This year’s prize was awarded to Prof. Janusz Bujnicki, Professor of Biology, and head of a research group in the International Institute of Molecular and Cell Biology (IIMCB) in Warsaw and at the University of Poznań. By awarding the YAE Prize, we recognise his internationally leading roles in academic research, management, and policymaking. Prof. Bujnicki was present at our AGM in Barcelona to accept the award.
This year’s Laudatio by our former Chair Marcel Swart (full text available as PDF) explained the renaming of the prize:
After such a successful start of the YAE Prizes, last year was tough when our Founding Chair André Mischke suddenly passed away. André had an efficient yet gentle approach to making a difference to society, academia, and science policy. As Founding Chair of the Young Academy of Europe and Member of Academia Europaea he dedicated time and energy to foster the development of a pallet of opportunities available to young researchers and as such make a difference to Europe’s next generation of scientists and beyond. Beyond his impressive re- search achievements, André played a pivotal role in gathering scientists around Europe to en- courage participation in science policy and communication from a bottom-up approach, in particular through the establishment of a pan-European initiative that continues to shape Europe for a greater tomorrow. The Young Academy of Europe has given the next generation of scientists a voice and it is with great fondness that we can say André has made a difference to Europe and beyond, at a level that is difficult to capture in words. In honour of André’s legacy we decided to rename the YAE Prize after him.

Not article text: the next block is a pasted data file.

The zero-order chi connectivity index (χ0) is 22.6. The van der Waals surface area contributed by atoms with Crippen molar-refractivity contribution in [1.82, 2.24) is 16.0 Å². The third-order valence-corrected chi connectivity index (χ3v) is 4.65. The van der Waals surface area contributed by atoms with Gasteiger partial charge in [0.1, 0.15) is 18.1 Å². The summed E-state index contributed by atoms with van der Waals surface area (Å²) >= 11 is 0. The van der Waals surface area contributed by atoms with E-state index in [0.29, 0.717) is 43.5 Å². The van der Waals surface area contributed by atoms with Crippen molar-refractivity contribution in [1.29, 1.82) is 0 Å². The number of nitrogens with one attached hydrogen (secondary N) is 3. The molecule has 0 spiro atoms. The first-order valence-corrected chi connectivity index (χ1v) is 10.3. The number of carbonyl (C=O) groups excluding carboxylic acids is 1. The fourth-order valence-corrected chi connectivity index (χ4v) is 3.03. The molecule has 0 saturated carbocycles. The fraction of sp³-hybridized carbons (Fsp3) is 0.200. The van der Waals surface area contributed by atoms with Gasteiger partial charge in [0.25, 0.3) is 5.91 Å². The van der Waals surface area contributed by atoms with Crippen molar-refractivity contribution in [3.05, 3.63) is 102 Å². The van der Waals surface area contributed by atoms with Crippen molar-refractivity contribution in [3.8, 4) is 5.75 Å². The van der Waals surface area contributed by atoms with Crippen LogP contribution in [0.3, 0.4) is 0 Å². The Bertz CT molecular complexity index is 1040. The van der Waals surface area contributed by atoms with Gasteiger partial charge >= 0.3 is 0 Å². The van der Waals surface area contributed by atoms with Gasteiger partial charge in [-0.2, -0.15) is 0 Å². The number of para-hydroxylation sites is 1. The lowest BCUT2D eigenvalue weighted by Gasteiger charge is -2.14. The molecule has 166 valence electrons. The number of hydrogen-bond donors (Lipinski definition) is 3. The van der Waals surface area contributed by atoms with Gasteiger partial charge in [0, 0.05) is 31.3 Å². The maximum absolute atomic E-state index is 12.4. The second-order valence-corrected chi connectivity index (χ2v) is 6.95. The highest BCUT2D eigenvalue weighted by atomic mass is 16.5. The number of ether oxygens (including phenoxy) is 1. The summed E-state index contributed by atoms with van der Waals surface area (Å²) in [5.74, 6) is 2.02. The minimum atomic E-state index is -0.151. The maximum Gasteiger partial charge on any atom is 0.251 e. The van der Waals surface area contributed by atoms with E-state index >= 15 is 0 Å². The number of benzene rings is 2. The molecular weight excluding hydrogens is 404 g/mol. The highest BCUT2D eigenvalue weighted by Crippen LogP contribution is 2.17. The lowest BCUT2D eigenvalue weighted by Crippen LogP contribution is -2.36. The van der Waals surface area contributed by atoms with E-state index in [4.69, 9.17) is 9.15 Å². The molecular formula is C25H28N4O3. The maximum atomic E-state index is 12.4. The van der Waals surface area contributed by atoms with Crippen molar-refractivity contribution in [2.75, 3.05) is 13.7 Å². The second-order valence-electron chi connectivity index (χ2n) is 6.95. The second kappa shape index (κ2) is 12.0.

The summary of Prof. Bujnicki’s acceptance speech is given below:
In a complex world, both politics and science have many roles and can be defined in various ways. There are also many areas, where science and policy meet each other, including political science, science diplomacy, policy-for-science, and science-for-policy advice . Science-for-policy advice links scientific expertise to decision-making processes, and thereby informs evidence-based policy-making. Many challenges in policy-making are related to ‘wicked’ problems, which combine environmental and societal issues, and where science advice is difficult. The European Commission (EC) has established the Scientific Advice Mechanism (SAM), comprising the Group of Chief Scientific Advisors (GCSA), a consortium of scientific academies (SAPEA), and a unit within the EC, to provide the College of Commissioners with independent and relevant scientific advice that responds to policy challenges, and has the appropriate timing and format to be useful. The Group of Chief Scientific Advisors has recently published a scientific opinion “Scientific Advice to European Policy in a Complex World”, in which we highlight the principles of good scientific advice and make recommendations to generate high quality scientific advice for European policy.